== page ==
This recovery plan outlines the long-term strategy, and short-term objectives and actions, for the recovery of the Orange-bellied Parrot (Neophema chrysogaster). This plan is the fifth recovery plan for the species, and follows on from the previous five-year recovery plan (OBPRT 2006a) and the 18-month emergency Action Plan for the Orange-bellied Parrot (OBPRT 2010). The plan aims to provide continuity for recovery activities after the implementation of the action plan.
The Orange-bellied Parrot is listed as ‘Critically Endangered’ under the Commonwealth Environment Protection and Biodiversity Conservation Act 1999 (EPBC Act), and is also listed as a threatened species in each state in which it occurs (New South Wales, South Australia, Tasmania and Victoria).
Orange-bellied Parrots breed in south-west Tasmania in the summer, and migrate to the coast of south-east mainland Australia for the winter. The migration route includes the west coast of Tasmania and King Island.
There are about 50 Orange-bellied Parrots remaining in the wild, and a captive breeding population of around 320 individuals. The species is at risk of extinction in the wild in the near-term. Current knowledge suggests that habitat loss and degradation, particularly in the non-breeding range, has caused the decline. Low breeding participation by females has been implicated in recent declines (2000-2010), and may be a consequence of low food availability due to loss or inappropriate management of habitat, or the impacts of drought on habitat condition. The species is also at risk from climate change, and the small population size places the species at increased risk from factors such as loss of genetic diversity and inbreeding, stochastic environmental events, predators and competitors, disease, and barriers to migration and movement.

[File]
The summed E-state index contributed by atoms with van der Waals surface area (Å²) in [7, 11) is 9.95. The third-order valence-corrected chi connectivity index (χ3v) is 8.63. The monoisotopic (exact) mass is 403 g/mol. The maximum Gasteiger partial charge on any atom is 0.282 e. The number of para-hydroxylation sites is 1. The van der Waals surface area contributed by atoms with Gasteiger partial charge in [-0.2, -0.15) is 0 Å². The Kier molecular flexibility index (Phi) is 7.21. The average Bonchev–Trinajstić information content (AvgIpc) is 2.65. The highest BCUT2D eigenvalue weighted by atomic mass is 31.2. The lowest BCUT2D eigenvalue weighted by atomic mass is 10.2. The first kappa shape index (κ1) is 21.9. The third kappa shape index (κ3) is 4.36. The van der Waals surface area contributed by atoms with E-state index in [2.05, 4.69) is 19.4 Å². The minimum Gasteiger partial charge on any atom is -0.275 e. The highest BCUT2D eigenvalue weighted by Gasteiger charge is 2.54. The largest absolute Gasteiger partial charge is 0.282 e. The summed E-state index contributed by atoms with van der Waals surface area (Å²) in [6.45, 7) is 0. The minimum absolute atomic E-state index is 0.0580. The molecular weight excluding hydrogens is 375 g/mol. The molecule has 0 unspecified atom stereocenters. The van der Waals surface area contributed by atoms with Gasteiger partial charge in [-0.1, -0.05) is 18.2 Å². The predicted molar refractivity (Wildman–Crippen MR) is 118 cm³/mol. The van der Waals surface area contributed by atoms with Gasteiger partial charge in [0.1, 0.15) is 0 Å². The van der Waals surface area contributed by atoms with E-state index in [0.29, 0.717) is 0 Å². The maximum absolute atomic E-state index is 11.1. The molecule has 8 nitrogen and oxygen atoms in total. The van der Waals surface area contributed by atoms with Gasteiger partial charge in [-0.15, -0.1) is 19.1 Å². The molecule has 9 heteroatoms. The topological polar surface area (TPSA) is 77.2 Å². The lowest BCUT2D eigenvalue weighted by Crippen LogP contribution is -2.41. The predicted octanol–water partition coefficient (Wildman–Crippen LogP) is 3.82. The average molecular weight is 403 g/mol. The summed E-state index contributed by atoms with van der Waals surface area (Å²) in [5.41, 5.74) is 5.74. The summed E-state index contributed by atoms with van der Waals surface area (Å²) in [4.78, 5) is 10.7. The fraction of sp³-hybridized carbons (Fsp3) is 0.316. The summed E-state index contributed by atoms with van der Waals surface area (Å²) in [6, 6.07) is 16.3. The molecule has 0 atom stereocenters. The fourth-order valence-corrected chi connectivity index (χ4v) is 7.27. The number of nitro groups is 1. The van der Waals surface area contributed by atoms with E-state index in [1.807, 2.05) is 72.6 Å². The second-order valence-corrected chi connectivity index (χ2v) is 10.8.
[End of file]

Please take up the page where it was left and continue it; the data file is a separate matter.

This plan has three primary objectives to prevent extinction and progress recovery over the next five years. They are:
- Objective 1. To achieve a stable or increasing population in the wild within five years.
- Objective 2. To increase the capacity of the captive population, both to support future releases of captive-bred birds to the wild and to provide a secure long-term insurance population.
- Objective 3. To protect and enhance habitat to maintain, and support growth of, the wild population.